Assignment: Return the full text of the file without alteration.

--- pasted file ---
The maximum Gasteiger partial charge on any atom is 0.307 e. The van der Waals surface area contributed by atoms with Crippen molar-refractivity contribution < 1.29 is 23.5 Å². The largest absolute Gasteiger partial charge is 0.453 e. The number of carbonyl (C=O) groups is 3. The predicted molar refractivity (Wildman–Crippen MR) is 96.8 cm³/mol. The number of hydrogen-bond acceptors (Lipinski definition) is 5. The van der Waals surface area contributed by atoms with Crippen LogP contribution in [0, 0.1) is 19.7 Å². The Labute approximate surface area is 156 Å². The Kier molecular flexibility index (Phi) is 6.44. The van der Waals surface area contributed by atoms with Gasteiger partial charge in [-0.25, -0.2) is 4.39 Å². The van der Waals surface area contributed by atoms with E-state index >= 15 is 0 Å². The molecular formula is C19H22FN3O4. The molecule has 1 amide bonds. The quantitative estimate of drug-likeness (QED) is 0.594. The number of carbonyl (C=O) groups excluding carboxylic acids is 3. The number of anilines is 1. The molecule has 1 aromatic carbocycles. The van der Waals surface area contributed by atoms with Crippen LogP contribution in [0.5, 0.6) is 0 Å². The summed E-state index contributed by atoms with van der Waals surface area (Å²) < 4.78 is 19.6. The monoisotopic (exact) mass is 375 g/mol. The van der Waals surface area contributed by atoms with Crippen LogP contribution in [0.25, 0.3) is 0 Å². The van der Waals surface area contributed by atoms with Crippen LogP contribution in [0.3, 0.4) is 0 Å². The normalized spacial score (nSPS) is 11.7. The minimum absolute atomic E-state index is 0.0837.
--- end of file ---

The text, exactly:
The maximum Gasteiger partial charge on any atom is 0.307 e. The van der Waals surface area contributed by atoms with Crippen molar-refractivity contribution < 1.29 is 23.5 Å². The largest absolute Gasteiger partial charge is 0.453 e. The number of carbonyl (C=O) groups is 3. The predicted molar refractivity (Wildman–Crippen MR) is 96.8 cm³/mol. The number of hydrogen-bond acceptors (Lipinski definition) is 5. The van der Waals surface area contributed by atoms with Crippen LogP contribution in [0, 0.1) is 19.7 Å². The Labute approximate surface area is 156 Å². The Kier molecular flexibility index (Phi) is 6.44. The van der Waals surface area contributed by atoms with Gasteiger partial charge in [-0.25, -0.2) is 4.39 Å². The van der Waals surface area contributed by atoms with E-state index >= 15 is 0 Å². The molecular formula is C19H22FN3O4. The molecule has 1 amide bonds. The quantitative estimate of drug-likeness (QED) is 0.594. The number of carbonyl (C=O) groups excluding carboxylic acids is 3. The number of anilines is 1. The molecule has 1 aromatic carbocycles. The van der Waals surface area contributed by atoms with Crippen LogP contribution in [0.5, 0.6) is 0 Å². The summed E-state index contributed by atoms with van der Waals surface area (Å²) < 4.78 is 19.6. The monoisotopic (exact) mass is 375 g/mol. The van der Waals surface area contributed by atoms with Crippen LogP contribution in [0.25, 0.3) is 0 Å². The van der Waals surface area contributed by atoms with Crippen LogP contribution in [0.3, 0.4) is 0 Å². The normalized spacial score (nSPS) is 11.7. The minimum absolute atomic E-state index is 0.0837.